Disclaimer: The amazing humans at HarperCollins Canada were kind enough to send me an arc of The Unlikely Adventures of the Shergill Sisters in exchange for an honest review. All thoughts and opinions below are my own.
“There’s no greater show of love and faith than traveling a long distance for somebody.”
I adored this book so much! It was so clearly written for Indian women, and the cultural details that Jaswal added in, made my
little brown butt so happy!
This story starts with heartbreak with the death of Sita Kaur Shergill, aka the mother of our three main characters. Her passing is the catalyst for the story, as it is her dying wish that her daughters travel to India to complete a pilgrimage and spread her ashes at Lokpal Lake where a famous Sikh temple is located.
Rajni, Jezmeen and Shirina leave their homes in England and Melbourne and travel to India in the midst of their own personal issues. The three sisters don’t always get along, and the close quarters while traveling make for interesting interactions and intense reveals.
“…in the Sikh religion, we believe in serving food to anybody who comes to the temple, regardless of their creed, gender, or income… They don’t have to worship here. They don’t have to offer any services, or money.”
As a Punjabi woman living in Canada, I completed related to the Shergills’ reactions to visiting India for the first time. The feeling of not fitting in, in a place that you are supposedly “from”, the missing connection between “home” and the “homeland”. Jaswal brilliantly portrays the feeling of wanting to feel connected to a world and culture that you also feel distant from.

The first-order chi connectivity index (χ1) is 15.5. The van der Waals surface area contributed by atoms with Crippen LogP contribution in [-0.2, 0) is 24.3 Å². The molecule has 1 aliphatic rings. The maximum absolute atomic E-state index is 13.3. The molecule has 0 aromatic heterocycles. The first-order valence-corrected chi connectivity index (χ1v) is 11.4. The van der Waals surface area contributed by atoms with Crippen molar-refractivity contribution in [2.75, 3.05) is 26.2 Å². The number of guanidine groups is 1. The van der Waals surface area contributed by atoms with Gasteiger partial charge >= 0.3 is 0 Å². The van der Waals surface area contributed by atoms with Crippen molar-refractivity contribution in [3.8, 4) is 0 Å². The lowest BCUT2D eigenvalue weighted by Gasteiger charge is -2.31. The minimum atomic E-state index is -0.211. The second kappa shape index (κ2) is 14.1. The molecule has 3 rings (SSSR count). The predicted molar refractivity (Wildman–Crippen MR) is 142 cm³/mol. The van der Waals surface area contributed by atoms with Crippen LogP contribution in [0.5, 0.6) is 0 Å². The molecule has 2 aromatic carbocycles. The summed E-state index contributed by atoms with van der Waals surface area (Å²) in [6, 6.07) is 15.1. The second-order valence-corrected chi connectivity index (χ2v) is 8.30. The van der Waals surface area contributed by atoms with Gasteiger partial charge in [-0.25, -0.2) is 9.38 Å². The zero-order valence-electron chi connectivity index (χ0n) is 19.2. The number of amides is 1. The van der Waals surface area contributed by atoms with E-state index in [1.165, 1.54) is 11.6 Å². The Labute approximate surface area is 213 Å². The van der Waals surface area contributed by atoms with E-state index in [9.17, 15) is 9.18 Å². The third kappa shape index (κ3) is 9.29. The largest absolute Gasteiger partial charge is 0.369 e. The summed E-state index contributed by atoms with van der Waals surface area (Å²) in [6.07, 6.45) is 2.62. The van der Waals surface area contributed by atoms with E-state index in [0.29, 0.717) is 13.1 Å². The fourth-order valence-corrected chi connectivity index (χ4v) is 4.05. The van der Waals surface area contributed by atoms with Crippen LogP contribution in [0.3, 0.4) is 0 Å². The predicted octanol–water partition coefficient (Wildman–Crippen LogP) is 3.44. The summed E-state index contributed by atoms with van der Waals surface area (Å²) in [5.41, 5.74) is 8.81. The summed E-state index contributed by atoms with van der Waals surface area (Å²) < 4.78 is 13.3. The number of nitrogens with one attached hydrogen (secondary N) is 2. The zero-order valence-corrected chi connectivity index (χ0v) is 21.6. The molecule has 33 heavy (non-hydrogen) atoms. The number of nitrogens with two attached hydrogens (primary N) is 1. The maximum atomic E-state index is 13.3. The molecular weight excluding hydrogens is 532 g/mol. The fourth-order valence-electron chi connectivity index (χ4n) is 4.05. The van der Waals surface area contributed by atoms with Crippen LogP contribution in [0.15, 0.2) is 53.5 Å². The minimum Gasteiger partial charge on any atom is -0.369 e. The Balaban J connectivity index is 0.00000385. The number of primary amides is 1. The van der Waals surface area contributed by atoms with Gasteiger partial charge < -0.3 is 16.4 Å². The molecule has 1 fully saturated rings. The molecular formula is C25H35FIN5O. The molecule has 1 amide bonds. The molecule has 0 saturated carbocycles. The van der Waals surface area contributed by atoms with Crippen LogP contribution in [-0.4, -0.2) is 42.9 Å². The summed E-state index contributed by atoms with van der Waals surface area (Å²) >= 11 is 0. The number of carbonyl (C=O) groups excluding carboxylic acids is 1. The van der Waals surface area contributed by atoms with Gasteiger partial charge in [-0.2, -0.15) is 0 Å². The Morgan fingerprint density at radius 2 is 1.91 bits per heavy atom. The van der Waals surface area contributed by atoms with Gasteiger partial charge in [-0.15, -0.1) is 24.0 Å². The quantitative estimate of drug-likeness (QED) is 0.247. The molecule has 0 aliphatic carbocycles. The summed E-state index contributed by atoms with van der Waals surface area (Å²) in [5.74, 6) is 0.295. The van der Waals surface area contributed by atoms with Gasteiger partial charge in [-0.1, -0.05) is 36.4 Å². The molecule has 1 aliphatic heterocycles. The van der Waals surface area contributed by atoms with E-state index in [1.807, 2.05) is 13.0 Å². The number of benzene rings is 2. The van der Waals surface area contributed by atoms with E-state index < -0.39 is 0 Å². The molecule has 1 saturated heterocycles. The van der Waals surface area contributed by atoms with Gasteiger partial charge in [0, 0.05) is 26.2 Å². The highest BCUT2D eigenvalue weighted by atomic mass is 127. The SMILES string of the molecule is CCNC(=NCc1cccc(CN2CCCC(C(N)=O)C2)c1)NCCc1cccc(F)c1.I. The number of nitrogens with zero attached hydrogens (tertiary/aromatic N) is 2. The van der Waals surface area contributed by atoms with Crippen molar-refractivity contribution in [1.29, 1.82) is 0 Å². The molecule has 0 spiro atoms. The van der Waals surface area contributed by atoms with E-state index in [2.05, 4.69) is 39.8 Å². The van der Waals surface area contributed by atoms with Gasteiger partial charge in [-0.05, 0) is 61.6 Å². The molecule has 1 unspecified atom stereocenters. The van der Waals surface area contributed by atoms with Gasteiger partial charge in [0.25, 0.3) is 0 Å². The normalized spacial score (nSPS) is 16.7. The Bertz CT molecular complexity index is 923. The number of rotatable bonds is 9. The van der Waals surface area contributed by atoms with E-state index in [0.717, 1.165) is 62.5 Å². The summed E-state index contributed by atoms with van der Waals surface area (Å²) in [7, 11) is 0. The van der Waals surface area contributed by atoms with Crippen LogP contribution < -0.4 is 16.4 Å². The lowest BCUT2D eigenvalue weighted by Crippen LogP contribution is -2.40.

The story has some interesting twists that I did not see coming, but that many people will be able to relate to. Shirina’s story is absolutely heartbreaking, but sadly, is far too common. It is something the Indian community needs to change. We need to be better. Jezmeen’s story is insanely relatable, and I know the frightening feeling of not being enough is something so many people feel, myself included.
We get to see a little of Rajni when she is younger, and I think many young, Indian girls feel the way she does, especially those who live outside of India. The struggles she faces, everything from racism and wanting desperately to fit in to not connecting with her culture, are so relatable to young girls all over the world. Her story when she is older is rather entertaining, but I expect it is something many mothers/parents could relate to.
“…a sunrise is something that you shouldn’t take for granted… stand still and watch a new day beginning. Think of all the new days you have left, and reflect on how you will choose to spend them.”
Jaswal’s writing style is extremely engaging, and if I wasn’t interrupted by a family dinner, I would have finished the book in one sitting. The story is written so you need to know what happens next, you need to read one more page, one more chapter.
There are some amazing themes that deal with family, siblings, “tradition”, pursuing your passion, emotional abuse, and even rape culture.
I haven’t read Jaswal’s other book, Erotic Stories for Punjabi Widows, but I already own it and plan to pick it up soon!
The Unlikely Adventures of the Shergill Sisters releases on April 30, 2019, and I highly recommend you grab it as soon as it’s out!
Thanks again to HarperCollins Canada for sending me a copy of this book to read and review!
Note: All quotes above were taken from an advance reader’s edition of the book, and are subject to change in the final release.